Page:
In the wake of the paper, the CDC removed azithromycin as standard of care treatment, suggesting instead that providers give only ceftriaxone — another antibiotic — instead of both. The page now reads: “CDC’s updated recommendations for the treatment of uncomplicated gonorrhea in adolescents and adults: two-drug approach no longer recommended; treat with just one 500 mg injection of ceftriaxone.”
Experts worry that other factors about the pandemic may cause super gonorrhea to spread
“There’s concern about the overuse of antibiotics but the other concern is that because a lot of ‘non-essential’ health services are shut down … that people who may be at higher risk for sexually transmitted infections may not be getting the proper care or taking preventative measures,” says Lee. “They might either not be treating [STIs] or trying to treat themselves using antibiotics they get online or from a friend — and that’s problematic. So that combination is what’s concerning to the World Health Organization.”
He says while it’s too soon to say definitively whether cases are increasing, it is likely. “The CDC did make that change [to their recommendations] because they saw, before the pandemic, a continuing increase in the percentage of drug-resistant strains,” says Lee. “So one would expect that it will be a continuing problem.”
The best ways to stay safe include limiting antibiotic use and practicing safe sex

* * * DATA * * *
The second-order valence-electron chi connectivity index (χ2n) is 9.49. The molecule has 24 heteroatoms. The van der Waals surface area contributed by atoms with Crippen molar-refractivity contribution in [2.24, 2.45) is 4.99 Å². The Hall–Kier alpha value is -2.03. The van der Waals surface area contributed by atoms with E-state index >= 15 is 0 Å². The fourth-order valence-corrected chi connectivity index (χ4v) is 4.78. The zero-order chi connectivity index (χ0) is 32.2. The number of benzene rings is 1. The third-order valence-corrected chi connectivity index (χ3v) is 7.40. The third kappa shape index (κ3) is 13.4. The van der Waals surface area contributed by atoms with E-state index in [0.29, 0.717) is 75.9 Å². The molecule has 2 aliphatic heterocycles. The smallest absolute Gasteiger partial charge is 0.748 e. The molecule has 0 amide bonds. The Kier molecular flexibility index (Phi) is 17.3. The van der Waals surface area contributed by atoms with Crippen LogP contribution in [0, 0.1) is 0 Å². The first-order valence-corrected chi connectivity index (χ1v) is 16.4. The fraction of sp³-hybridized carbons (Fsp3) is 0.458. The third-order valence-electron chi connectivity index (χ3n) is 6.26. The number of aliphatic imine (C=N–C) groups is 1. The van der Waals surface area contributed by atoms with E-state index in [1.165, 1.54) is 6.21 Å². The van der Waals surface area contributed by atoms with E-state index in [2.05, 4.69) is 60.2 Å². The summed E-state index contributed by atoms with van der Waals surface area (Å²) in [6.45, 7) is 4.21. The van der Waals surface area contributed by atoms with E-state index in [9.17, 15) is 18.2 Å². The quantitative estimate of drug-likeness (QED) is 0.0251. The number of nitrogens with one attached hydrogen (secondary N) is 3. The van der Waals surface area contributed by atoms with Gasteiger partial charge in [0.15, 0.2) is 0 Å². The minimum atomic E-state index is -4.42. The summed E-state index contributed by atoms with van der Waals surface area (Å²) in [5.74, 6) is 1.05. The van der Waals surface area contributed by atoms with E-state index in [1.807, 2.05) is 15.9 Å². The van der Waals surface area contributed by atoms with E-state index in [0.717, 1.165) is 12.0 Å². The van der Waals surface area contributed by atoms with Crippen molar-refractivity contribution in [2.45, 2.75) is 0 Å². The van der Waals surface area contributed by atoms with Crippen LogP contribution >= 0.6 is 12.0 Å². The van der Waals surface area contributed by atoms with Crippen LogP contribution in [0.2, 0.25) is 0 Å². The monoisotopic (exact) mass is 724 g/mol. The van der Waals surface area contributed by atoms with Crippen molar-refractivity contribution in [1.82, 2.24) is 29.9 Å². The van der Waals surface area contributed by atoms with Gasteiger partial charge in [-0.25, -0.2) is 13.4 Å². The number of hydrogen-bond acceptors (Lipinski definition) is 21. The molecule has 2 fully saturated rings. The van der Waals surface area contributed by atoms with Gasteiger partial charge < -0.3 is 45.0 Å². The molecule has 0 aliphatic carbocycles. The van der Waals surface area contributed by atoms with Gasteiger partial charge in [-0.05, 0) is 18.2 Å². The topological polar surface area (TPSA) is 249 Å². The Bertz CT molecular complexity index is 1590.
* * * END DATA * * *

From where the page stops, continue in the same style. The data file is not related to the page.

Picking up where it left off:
Lee notes that the COVID-19 pandemic has “unearthed existing problems” in society and that super gonorrhea is no exception. “It’s not like super gonorrhea became a concern just now; it’s been a concern,” he says. “People see the headline every now and then, but then it’ll fade off … but the problem’s still there and it’s getting worse and the solution hasn’t come.”
So what can you do to protect yourself? Lee says first to “be careful with antibiotic use” and try to take them only when necessary. “Any type of antibiotic use is going to drive more resistance,” he says. “A large percentage of upper respiratory stuff is not going to benefit from antibiotics so don’t use them or push for them unless you really actually need them.”
This includes COVID-19. “You may run into someone who is telling you that you should take azithromycin, but keep in mind that there is no evidence that that’s actually going to help you,” he says.
Lastly, he notes that those who believe they may have a sexually transmitted disease should see a doctor (“don’t try to treat it yourself”) and that everyone should practice safe sex. “Use protection, be careful, practice safe sex, et cetera,” he says. “That may sound like less of an issue during a pandemic when people are social distancing, but we still have to remember, not everyone is following those guidelines.”
For the latest coronavirus news and updates, follow along at https://news.yahoo.com/coronavirus. According to experts, people over 60 and those who are immunocompromised continue to be the most at risk. If you have questions, please reference the CDC’s and WHO’s resource guides.